OUT OF CONTROL DOGS

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An issue that receives a fair share of media attention is that of dogs being out of control. Here follows a comment from the police about some of the legal aspects of complaints about dogs, to better inform you on what might be possible from the police.

Magistrates Courts have the ability to make orders in respect of dangerous dogs that are out of proper control. It is easier to prove a dog is dangerous by the fact it has attacked or gone for a person, however it could also be proved they are also dangerous by attacking livestock and other dogs. We must be careful and make a reasoned judgement with the evidence available, as in a stated case it was shown that a dog which killed pet rabbits on only one occasion was not dangerous, as it was in the nature of dogs to chase and kill other small animals. Much of dog related legislation relates to ‘public places’ (e.g. highways, footpaths, open space, parks) however it remains that a dog could be dangerous on private property where people have a right to access of it. The term ‘proper control’ for a dog is a question of fact for a court to decide, but factors to consider here might include the proximity of the person who should have control to the offending dog (in order to react and control the dog) as well as the presence of leads, muzzles, or warning signs at locations where the public might have implied permission to go.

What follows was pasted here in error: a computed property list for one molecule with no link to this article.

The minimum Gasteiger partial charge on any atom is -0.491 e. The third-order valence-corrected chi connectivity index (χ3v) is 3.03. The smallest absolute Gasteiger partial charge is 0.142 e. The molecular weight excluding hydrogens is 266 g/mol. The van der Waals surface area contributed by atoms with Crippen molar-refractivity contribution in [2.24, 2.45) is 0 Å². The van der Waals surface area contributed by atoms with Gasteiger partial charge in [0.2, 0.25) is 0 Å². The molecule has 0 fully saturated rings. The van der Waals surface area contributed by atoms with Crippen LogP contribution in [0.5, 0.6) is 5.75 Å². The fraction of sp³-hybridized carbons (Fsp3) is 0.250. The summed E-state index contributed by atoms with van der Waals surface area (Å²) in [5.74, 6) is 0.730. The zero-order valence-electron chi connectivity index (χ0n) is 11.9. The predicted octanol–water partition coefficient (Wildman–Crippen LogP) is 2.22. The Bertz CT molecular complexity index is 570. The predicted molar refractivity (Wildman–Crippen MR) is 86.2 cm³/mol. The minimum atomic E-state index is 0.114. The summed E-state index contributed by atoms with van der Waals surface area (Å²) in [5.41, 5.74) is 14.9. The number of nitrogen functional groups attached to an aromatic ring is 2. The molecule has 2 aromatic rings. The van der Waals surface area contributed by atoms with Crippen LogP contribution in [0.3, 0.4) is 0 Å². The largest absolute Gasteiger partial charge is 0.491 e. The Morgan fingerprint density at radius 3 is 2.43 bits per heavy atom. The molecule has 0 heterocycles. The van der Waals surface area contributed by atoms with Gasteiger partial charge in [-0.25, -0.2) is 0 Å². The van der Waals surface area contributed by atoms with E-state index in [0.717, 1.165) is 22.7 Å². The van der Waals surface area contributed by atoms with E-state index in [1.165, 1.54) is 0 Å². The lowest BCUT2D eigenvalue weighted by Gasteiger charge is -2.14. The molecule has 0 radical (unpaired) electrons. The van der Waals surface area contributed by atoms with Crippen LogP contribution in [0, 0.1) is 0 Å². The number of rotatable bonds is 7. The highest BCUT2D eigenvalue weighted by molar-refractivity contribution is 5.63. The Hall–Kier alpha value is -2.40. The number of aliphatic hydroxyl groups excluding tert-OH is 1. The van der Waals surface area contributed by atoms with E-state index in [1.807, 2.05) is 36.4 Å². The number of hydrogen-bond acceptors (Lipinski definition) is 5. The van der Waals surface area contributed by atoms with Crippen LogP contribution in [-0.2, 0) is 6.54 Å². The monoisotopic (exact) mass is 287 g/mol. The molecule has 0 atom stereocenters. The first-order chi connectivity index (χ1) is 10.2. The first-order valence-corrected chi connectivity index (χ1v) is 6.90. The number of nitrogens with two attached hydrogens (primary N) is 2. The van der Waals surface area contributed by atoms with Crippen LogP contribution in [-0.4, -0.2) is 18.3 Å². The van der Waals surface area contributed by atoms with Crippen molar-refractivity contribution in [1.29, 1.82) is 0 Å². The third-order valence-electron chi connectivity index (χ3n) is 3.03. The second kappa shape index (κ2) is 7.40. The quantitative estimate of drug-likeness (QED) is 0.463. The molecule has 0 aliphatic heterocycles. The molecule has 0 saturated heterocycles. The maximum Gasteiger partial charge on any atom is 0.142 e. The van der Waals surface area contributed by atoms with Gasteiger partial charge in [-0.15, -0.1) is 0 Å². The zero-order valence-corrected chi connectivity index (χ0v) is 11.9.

If proven, a court has the ability to impose a dangerous dog order, including conditions as to how the animal is managed. They can also undertake to seize the animal, and disqualify an owner from having a dog. People are encouraged to report incidents of dogs dangerously out of control even where they are reluctant to do so for fear of the animal being destroyed rather than the owner punished. The police can include the complainants wishes in the information passed to a court in this regards and also have the ability to deal with incidents outside of the court system through ‘Community Resolution’ which might include conditions on how the animal is managed. Quite often where there is one incident, there is others also associated to the same animal so you may not be alone.

So let’s assume you or your dog has been attacked. So what might be useful to the police when you report the incident? Certainly the police will need to identify the dog. This might sound easy, but consider if an owner of a dangerous dog is seen the next day only to say he or she was walking a different dog of the same breed and colouring when the incident happened! Where possible call the police whilst the dog and owner are still with you at the time of the incident – this will avoid issues of unsure identity. Consider taking images of the dog and the owner on a mobile phone camera or similar if you have one. Try and look for anything ‘distinctive’ about the animal that might set it apart from any other dog. Convey as much information as you can, as the police will need to interview the owner on what you are able to say. If there are bystanders ask them for a contact number. Independent witnesses are often essential to get over evidential burdens of proof. Finally, if you are bitten by a dog please seek medical advice. The complications caused by infected dog bites are not pleasant! 

Inspector 1351 Roger Salmon, South West Local Policing Command


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